Welcome to the Olive Oil Monthly market update powered by Certified Origins. We will provide you with relevant and transparent information on Extra Virgin Olive Oil (EVOO) and Olive Oil (OO) trends to help you navigate the market.
Author: Franziska Finck
WHAT IS HAPPENING THIS MONTH
Rising demand, scarce stock reserves, and no rain in sight: the Olive Oil market remains high.
The much-awaited rain has not yet arrived in most Mediterranean regions, and water scarcity is a problem for many Olive Oil farmers and producers.
Despite the historically high prices, the demand for high-quality Extra Virgin Olive Oil (EVOO) remains sustained, driven by the retail export market’s needs. The number of transactions for other grades, like Virgen and Lampante Oil, is also growing after a period of relative calm.
Poolred, a well-known organization engaged in the “Promotion and Development of the Olive Grove and Olive Oil in Spain” reports an average trading price of 5.28 Eu/Kg for Spanish Extra Virgin Olive Oil this month. A value in line with the trends observed since January 2023, and approximately 3% higher than the average price of 5.13 Eu/Kg since the beginning of the harvest in October 2022.
In 2022, the same origin and quality was trading closer to 3 Eu/Kg.
Sources: Poolred, Ismea Mercati
PRODUCTION BALANCE IN SPAIN
Imports to Spain are slowing down. Only 12,000 tons of olive oil were imported into Spain in March, well below the monthly average of 22,000 tons observed in the previous months.
On the other hand, as far as exports and local consumption are concerned, Spain is not reporting any falling figures yet, despite persistently high prices: by end of March, 31,330 tons were absorbed by the local market, while 58,190 tons were shipped abroad. Both figures roughly correspond to the monthly average for this campaign, even slightly higher than the figures from February (26,430 tons for internal consumption + 54.500 tons for export).
There is a general consensus among experts and wholesalers that if the demand from export markets remains stable, Spanish producers will face the risk of falling short in olive oil reserves before the transition to the new crop, in October 2023.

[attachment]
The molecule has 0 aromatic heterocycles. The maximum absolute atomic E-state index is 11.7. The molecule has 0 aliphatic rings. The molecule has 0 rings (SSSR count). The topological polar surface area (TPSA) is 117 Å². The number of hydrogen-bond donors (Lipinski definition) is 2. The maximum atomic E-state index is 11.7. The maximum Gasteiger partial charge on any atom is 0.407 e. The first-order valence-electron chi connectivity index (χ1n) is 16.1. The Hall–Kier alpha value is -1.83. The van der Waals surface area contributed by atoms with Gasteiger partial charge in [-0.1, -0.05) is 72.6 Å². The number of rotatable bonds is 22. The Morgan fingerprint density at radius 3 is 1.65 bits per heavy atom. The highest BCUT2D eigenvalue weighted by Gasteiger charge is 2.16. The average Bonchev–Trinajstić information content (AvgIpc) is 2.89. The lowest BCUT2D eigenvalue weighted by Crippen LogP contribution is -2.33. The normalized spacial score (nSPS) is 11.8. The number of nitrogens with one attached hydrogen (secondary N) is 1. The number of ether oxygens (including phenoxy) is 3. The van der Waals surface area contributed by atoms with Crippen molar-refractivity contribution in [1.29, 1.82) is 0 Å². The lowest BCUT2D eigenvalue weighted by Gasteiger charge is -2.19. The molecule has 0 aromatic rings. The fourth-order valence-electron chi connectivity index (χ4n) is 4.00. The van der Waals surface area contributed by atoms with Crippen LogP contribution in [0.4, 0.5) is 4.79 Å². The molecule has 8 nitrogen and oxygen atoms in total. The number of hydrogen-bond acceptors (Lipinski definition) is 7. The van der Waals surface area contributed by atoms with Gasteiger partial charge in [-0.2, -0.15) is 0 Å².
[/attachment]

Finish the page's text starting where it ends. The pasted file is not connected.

GLOBAL CONSUMPTION OF OLIVE OIL
World figures on consumption on the effects of the high-retail price for all olive oil grades are at times discordant. A recent estimate by the International olive oil Council suggests only a 5% drop for global consumption for olive oil and extra virgin olive oil, when compared to the last 5 years. In Spain, the main producer and consumer of olive oil per capita in the world, has instead observed a sharp drop per household, closer to 30%.
Source: European Commission
According to International Olive Council, global imports are up by 11.8% compared to the same period last year, reaching a total amount of 274,751 tons traded from October to January 2023. The main importers are: the United States with 35%, the European Union with 17%, Brazil with 8%, Japan with 6%, Canada with 5%, China with 4%, and Australia with 3%.
PRODUCTION IN GREECE AND PORTUGAL
Greece is one of the few countries with positive campaign results this year. According to an estimation published by the EU Commission, Greece will reach in total approx. 350,000 tons, an increase of 51% compared to last year.
Historically Italian traders have been among the largest importers of Greek EVOO. This year, according to the European platform monitoring olive oil exchanges, between October and December 2023, Spain imported approximately 65% more from Greece than last year. This unprecedented demand is expected to drain Greek reserves faster than usual and sustain the market appreciation for this origin.
Portugal is another crucial global player in olive oil, contributing 126,000 tons to the market. A decrease of -39%, compared to crop from last year (206,000 tons), but still 26% higher than the initial expectation.
Estimates for the next 2023/24 campaign, starting in October 2023, are still unclear for both countries. If Greek farmers begin to raise some concerns about the lack of rain they are experiencing in the first half of the current year, Portuguese experts look at the future with great optimism.
Experts, producers, cooperatives, and traders agree that if the lack of rain, high temperatures, and low water reserves experienced in 2022 subsists this year, the availability of large volumes of olive oil and the quality will suffer.
Spain and Italy remain the largest players in the olive oil market. Without better weather conditions and higher water reserves available to the farmers in the Mediterranean area, we expect an extended period of substantially high market valuations for most of the origins and olive oil grades.
Reach out to talk with our team of experts for any question or comment you may have.
Gobierno de España, Ministerio de Agricultura, Pesca y Alimentacion
Olive Oil times
International Olive Council
European Commission: Agriculture and rural development
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